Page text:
I don’t believe in God, magic, pantheism or the (almost-convincing) panpsychism defended by Freya Mathews in her For Love of Matter (2003) and Reinhabiting Reality (2004). I am a materialist girl living in a material world, and I take my enchantment where I can get it. When I watched the GAP commercial, I was enchanted. It animated in my body, and presumably in others, a certain pleasurable energy or vitality. But what kind of relationship did this affect bear to the intentions of its artistic creators? My answer was that, like electricity, the charged affect generated by the commercial was an unruly, swerving force, one apt to overflow the design of its corporate sponsor. This suggests that corporate capitalism cannot be all-powerful, and that the affective energy it generates might be put to other uses. For affects, once let loose or put into play, have a degree of independence from their creators. To be too committed to the idea that capitalism recaptures entirely all the forces it unleashes is to turn capitalism into a (perhaps evil) god and us into its servants or victims.
My aim was not to defend existing capitalism or even to idealize a more ecologically sustainable form of capitalism, though I do think it would be foolish to oppose the latter just because you favour more radical changes in the political economy. My goal was to explore how the mood of enchantment works: what were its tendencies, its typical path of development, its aetiology? How does it sometimes manage to activate or enliven human action?
In your question, you worry that even if enchantment can sometimes motivate acts of ethical generosity, doesn’t it matter whether the source or provocateur of enchantment is itself an ethical agent? Could generosity issue from an encounter with an advertisement designed to get consumers to desire khakis for this season only (designed, that is, as part of an economy of waste), and also designed to obscure from view the working conditions of the people who assemble the slacks (designed, that is, as part of an economy of exploitation)? My ‘yes, it can’ answer is based on a theory of affect as a wayward force able to ally itself with a wide variety of semantic contents and political projects. I also said that acknowledgment of the attraction of commodities needs to be combined with a commitment to reorganize work and the established patterns of consumption.
The point I elided when I wrote the chapter, however, was this: the promiscuity of affect means that it will also be unfaithful to any ethical re-deployment of it. I should have thought more about how to cope with or compensate for that fact, and because I didn’t, it sounded easier than it is to transform commodity enchantment into non-commercial or counter-hegemonic modes of activity.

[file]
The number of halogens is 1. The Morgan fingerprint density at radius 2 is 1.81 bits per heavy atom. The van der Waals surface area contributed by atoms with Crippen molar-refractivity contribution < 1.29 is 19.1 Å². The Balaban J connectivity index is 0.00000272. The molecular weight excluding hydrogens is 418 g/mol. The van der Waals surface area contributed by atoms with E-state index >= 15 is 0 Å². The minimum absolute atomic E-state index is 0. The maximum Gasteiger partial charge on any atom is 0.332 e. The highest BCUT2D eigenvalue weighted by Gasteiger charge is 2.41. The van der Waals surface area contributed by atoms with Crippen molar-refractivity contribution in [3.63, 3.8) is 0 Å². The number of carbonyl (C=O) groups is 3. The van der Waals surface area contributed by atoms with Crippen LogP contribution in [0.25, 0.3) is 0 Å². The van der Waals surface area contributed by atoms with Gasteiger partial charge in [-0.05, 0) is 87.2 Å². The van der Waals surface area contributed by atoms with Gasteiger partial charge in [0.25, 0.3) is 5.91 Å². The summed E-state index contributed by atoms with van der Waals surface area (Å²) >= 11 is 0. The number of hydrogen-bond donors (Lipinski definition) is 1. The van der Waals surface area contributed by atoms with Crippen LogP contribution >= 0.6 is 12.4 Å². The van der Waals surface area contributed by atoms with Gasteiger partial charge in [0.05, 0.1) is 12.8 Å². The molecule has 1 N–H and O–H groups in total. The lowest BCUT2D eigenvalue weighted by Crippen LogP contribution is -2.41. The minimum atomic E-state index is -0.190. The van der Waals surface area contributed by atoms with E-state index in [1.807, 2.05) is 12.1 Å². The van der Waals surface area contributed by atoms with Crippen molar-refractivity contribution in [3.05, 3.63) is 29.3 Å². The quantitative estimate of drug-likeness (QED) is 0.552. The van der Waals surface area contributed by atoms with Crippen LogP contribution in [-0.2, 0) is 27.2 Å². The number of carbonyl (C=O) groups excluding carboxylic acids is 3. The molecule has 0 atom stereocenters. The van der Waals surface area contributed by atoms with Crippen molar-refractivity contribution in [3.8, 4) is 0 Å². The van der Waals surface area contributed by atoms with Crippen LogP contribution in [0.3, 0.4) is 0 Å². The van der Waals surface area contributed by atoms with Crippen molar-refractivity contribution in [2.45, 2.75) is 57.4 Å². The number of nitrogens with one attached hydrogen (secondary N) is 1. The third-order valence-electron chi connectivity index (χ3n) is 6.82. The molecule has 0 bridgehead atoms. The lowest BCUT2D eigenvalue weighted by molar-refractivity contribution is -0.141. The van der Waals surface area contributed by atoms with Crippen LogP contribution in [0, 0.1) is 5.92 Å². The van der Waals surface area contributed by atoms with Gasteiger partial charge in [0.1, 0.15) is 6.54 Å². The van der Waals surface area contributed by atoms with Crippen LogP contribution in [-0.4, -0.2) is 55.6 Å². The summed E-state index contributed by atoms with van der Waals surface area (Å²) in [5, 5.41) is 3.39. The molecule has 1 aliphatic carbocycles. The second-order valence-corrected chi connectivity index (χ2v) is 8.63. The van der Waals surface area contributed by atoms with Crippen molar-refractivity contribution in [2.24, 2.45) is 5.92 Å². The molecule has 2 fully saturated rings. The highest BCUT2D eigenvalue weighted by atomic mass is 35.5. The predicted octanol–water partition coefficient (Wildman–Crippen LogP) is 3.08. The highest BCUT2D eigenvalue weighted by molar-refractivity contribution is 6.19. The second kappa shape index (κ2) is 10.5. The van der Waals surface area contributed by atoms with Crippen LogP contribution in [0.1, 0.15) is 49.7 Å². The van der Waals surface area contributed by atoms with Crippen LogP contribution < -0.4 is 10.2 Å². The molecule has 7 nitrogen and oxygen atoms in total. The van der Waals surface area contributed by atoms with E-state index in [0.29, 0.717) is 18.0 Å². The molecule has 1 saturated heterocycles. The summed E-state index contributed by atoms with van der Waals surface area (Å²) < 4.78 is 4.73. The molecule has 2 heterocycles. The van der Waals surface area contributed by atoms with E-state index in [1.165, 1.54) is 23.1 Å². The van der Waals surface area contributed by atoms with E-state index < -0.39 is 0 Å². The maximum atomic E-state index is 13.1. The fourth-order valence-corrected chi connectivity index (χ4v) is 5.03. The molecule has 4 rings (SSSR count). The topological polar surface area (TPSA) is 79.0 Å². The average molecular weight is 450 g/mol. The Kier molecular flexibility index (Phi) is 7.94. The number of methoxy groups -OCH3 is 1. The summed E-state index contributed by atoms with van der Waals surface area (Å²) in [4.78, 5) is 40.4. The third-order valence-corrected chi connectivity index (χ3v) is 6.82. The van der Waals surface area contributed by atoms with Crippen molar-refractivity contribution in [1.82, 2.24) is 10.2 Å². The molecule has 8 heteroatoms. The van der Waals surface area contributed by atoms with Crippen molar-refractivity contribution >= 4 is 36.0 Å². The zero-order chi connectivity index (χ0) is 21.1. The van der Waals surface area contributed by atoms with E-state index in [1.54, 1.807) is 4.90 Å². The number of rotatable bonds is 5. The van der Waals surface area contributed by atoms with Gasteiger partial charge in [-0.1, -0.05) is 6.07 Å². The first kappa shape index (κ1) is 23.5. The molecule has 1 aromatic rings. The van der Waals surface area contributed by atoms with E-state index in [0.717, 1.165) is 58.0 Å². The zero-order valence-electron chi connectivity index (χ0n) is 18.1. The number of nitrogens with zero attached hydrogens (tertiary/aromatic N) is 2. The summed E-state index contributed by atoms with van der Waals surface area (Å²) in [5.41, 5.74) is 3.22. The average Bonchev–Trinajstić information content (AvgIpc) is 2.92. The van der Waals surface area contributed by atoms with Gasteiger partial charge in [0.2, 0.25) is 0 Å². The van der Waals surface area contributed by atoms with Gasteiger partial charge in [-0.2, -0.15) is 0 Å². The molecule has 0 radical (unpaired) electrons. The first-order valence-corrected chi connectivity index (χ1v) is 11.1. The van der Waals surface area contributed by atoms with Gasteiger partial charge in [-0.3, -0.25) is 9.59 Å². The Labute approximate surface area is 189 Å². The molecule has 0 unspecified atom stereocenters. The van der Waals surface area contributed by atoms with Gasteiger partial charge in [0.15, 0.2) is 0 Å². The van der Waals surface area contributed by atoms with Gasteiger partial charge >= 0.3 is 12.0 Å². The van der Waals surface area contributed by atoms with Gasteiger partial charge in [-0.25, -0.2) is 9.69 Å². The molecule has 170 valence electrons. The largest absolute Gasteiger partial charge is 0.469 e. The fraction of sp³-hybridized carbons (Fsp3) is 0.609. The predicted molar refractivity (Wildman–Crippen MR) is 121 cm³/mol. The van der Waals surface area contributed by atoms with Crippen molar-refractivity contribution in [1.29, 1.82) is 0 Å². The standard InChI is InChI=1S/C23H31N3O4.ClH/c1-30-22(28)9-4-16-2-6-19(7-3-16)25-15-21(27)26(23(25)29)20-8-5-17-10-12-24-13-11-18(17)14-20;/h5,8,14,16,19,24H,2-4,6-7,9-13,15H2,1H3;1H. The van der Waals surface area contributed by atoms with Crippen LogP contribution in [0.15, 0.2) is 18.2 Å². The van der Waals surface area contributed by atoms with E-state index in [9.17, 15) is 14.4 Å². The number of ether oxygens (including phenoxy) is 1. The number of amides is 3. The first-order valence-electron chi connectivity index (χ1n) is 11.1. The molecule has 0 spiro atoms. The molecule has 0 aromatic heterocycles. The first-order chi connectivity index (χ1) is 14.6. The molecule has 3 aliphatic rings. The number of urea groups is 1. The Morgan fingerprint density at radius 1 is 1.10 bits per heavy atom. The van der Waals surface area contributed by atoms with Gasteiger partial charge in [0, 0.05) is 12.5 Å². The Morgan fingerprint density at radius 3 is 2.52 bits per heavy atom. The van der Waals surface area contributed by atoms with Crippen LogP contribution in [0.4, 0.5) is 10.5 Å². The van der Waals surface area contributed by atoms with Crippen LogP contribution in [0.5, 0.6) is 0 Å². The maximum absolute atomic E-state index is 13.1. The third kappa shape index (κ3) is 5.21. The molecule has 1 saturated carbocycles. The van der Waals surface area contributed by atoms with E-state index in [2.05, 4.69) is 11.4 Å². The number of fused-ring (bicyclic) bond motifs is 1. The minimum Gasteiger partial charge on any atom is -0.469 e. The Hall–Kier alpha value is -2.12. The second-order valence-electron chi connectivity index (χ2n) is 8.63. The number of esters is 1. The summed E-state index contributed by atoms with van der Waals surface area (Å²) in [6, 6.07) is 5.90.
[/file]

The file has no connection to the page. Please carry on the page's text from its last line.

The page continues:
What I continue to affirm is the way commercials, by technologically animating the materialities that we normally experience as inert, dead or beneath notice, pose a challenge to the life/matter binary, which is also at the base of the system of exploitation. I found in this high-tech refusal to depict matter as merely passive a potential ally in my own project to re-think what materiality is and does in the world. The infectious energy of the GAP ad issued from the moving human bodies on the screen, from the sounds and rhythms of the humanly composed music, but also from the khakis themselves.
This animism was what the ad men sought: viewers would associate vitality (or youth or life) with GAP khakis and, because vitality is attractive, desire the pants. This would not work were the dancing pants to be joined, in the full picture, by the exploited, fatigued and stressed bodies of the assembly-workers. But in calling its viewers to a pagan sensibility – to the childhood idea that matter is alive, that ordinary, nonhuman things have powers over us – the advert nevertheless produced affective effects in excess of its intentions or of the moral compass of its authors.
Let me end by saying that what I try to do when I write is to call myself and others to a different direction, to point to those uneven spaces where nonhumans are actants, where agency is always an assemblage, where matter is not inert, where man is not lord, where everything is made of the same quirky stuff. We regularly traverse these spaces but tend to pass through them without paying attention. To inhabit them more fully is to find ourselves speaking new words, having new feelings, taking on new postures and practices, making adjustments to the pace and scope and ranking of our encounters with the ‘outside’. I can’t predict what kind of politics would result from this. My hunch is that the grass would be greener in a world of vital materialities.
1. Bennett was in residence at the School of Politics and International Relations at the University of Nottingham between 14 and 18 May 2007. She was the keynote speaker at the 1-day conference ‘Stem Cell Identities, Governance and Ethics: Implications for Social and Political Theory’, which was hosted by the Centre for the Study of Social and Global Justice (CSSGJ), and funded by the CSSGJ, The School of Politics and International Relations. She also took part in a postgraduate workshop on 16 May 2007 at the School of Politics and International Relations.